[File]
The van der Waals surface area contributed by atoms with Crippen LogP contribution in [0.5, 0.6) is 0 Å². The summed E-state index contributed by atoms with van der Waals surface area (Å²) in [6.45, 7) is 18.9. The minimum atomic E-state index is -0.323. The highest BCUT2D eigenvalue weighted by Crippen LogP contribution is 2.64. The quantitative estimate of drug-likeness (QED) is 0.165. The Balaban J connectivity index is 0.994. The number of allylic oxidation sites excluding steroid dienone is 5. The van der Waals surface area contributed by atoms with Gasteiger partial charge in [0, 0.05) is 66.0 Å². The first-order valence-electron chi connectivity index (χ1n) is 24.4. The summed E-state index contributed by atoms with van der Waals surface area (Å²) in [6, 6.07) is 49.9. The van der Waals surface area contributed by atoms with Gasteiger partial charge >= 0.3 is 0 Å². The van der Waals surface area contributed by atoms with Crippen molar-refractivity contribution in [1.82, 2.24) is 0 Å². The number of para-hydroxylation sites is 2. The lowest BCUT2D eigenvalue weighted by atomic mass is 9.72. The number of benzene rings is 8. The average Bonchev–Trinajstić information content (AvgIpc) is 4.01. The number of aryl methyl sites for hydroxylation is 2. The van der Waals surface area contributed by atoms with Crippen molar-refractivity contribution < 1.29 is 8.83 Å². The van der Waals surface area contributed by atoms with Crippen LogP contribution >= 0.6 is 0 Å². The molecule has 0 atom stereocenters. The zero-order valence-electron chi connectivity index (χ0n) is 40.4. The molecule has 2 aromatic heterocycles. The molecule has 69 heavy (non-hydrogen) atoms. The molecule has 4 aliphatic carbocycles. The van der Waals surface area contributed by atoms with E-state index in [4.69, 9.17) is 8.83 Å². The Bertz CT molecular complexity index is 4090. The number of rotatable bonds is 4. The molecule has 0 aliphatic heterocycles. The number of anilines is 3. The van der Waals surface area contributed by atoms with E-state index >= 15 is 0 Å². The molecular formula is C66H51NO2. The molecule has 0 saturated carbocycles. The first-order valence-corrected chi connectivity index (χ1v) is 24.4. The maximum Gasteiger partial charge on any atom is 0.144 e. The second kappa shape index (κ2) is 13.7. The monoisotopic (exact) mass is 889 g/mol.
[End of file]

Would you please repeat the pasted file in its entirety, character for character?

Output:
The van der Waals surface area contributed by atoms with Crippen LogP contribution in [0.5, 0.6) is 0 Å². The summed E-state index contributed by atoms with van der Waals surface area (Å²) in [6.45, 7) is 18.9. The minimum atomic E-state index is -0.323. The highest BCUT2D eigenvalue weighted by Crippen LogP contribution is 2.64. The quantitative estimate of drug-likeness (QED) is 0.165. The Balaban J connectivity index is 0.994. The number of allylic oxidation sites excluding steroid dienone is 5. The van der Waals surface area contributed by atoms with Gasteiger partial charge in [0, 0.05) is 66.0 Å². The first-order valence-electron chi connectivity index (χ1n) is 24.4. The summed E-state index contributed by atoms with van der Waals surface area (Å²) in [6, 6.07) is 49.9. The van der Waals surface area contributed by atoms with Gasteiger partial charge >= 0.3 is 0 Å². The van der Waals surface area contributed by atoms with Crippen molar-refractivity contribution in [1.82, 2.24) is 0 Å². The number of para-hydroxylation sites is 2. The lowest BCUT2D eigenvalue weighted by atomic mass is 9.72. The number of benzene rings is 8. The average Bonchev–Trinajstić information content (AvgIpc) is 4.01. The number of aryl methyl sites for hydroxylation is 2. The van der Waals surface area contributed by atoms with Crippen molar-refractivity contribution < 1.29 is 8.83 Å². The van der Waals surface area contributed by atoms with Crippen LogP contribution >= 0.6 is 0 Å². The molecule has 0 atom stereocenters. The zero-order valence-electron chi connectivity index (χ0n) is 40.4. The molecule has 2 aromatic heterocycles. The molecule has 69 heavy (non-hydrogen) atoms. The molecule has 4 aliphatic carbocycles. The van der Waals surface area contributed by atoms with E-state index in [4.69, 9.17) is 8.83 Å². The Bertz CT molecular complexity index is 4090. The number of rotatable bonds is 4. The molecule has 0 aliphatic heterocycles. The number of anilines is 3. The van der Waals surface area contributed by atoms with E-state index >= 15 is 0 Å². The molecular formula is C66H51NO2. The molecule has 0 saturated carbocycles. The first-order valence-corrected chi connectivity index (χ1v) is 24.4. The maximum Gasteiger partial charge on any atom is 0.144 e. The second kappa shape index (κ2) is 13.7. The monoisotopic (exact) mass is 889 g/mol.